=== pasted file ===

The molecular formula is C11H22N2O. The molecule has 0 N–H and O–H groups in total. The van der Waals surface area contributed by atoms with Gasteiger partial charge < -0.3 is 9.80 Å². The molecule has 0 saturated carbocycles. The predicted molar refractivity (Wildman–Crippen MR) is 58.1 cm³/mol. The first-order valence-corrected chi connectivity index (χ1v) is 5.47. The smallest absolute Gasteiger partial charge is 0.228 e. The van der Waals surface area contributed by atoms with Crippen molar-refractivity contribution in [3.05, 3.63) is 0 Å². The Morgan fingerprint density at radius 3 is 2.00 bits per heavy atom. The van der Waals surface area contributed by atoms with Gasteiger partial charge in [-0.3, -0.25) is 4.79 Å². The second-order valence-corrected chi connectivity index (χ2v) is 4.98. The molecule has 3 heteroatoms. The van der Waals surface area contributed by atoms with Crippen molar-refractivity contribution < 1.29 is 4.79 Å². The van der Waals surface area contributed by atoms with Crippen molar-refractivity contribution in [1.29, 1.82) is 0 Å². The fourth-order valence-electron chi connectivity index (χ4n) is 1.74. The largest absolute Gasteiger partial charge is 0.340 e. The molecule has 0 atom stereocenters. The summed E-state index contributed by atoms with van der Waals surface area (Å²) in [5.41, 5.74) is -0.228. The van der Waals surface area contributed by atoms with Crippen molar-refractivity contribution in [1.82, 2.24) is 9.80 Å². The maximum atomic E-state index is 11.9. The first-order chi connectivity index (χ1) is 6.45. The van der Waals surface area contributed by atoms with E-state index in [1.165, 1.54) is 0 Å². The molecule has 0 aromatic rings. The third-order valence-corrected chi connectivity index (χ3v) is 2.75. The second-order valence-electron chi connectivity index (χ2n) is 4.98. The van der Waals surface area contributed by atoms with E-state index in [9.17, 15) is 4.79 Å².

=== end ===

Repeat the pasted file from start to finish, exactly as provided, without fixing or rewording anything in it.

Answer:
The molecular formula is C11H22N2O. The molecule has 0 N–H and O–H groups in total. The van der Waals surface area contributed by atoms with Gasteiger partial charge < -0.3 is 9.80 Å². The molecule has 0 saturated carbocycles. The predicted molar refractivity (Wildman–Crippen MR) is 58.1 cm³/mol. The first-order valence-corrected chi connectivity index (χ1v) is 5.47. The smallest absolute Gasteiger partial charge is 0.228 e. The van der Waals surface area contributed by atoms with Crippen molar-refractivity contribution in [3.05, 3.63) is 0 Å². The Morgan fingerprint density at radius 3 is 2.00 bits per heavy atom. The van der Waals surface area contributed by atoms with Gasteiger partial charge in [-0.3, -0.25) is 4.79 Å². The second-order valence-corrected chi connectivity index (χ2v) is 4.98. The molecule has 3 heteroatoms. The van der Waals surface area contributed by atoms with Crippen molar-refractivity contribution < 1.29 is 4.79 Å². The van der Waals surface area contributed by atoms with Crippen molar-refractivity contribution in [1.29, 1.82) is 0 Å². The fourth-order valence-electron chi connectivity index (χ4n) is 1.74. The largest absolute Gasteiger partial charge is 0.340 e. The molecule has 0 atom stereocenters. The summed E-state index contributed by atoms with van der Waals surface area (Å²) in [5.41, 5.74) is -0.228. The van der Waals surface area contributed by atoms with Crippen molar-refractivity contribution in [1.82, 2.24) is 9.80 Å². The maximum atomic E-state index is 11.9. The first-order chi connectivity index (χ1) is 6.45. The van der Waals surface area contributed by atoms with E-state index in [1.165, 1.54) is 0 Å². The molecule has 0 aromatic rings. The third-order valence-corrected chi connectivity index (χ3v) is 2.75. The second-order valence-electron chi connectivity index (χ2n) is 4.98. The van der Waals surface area contributed by atoms with E-state index in [9.17, 15) is 4.79 Å².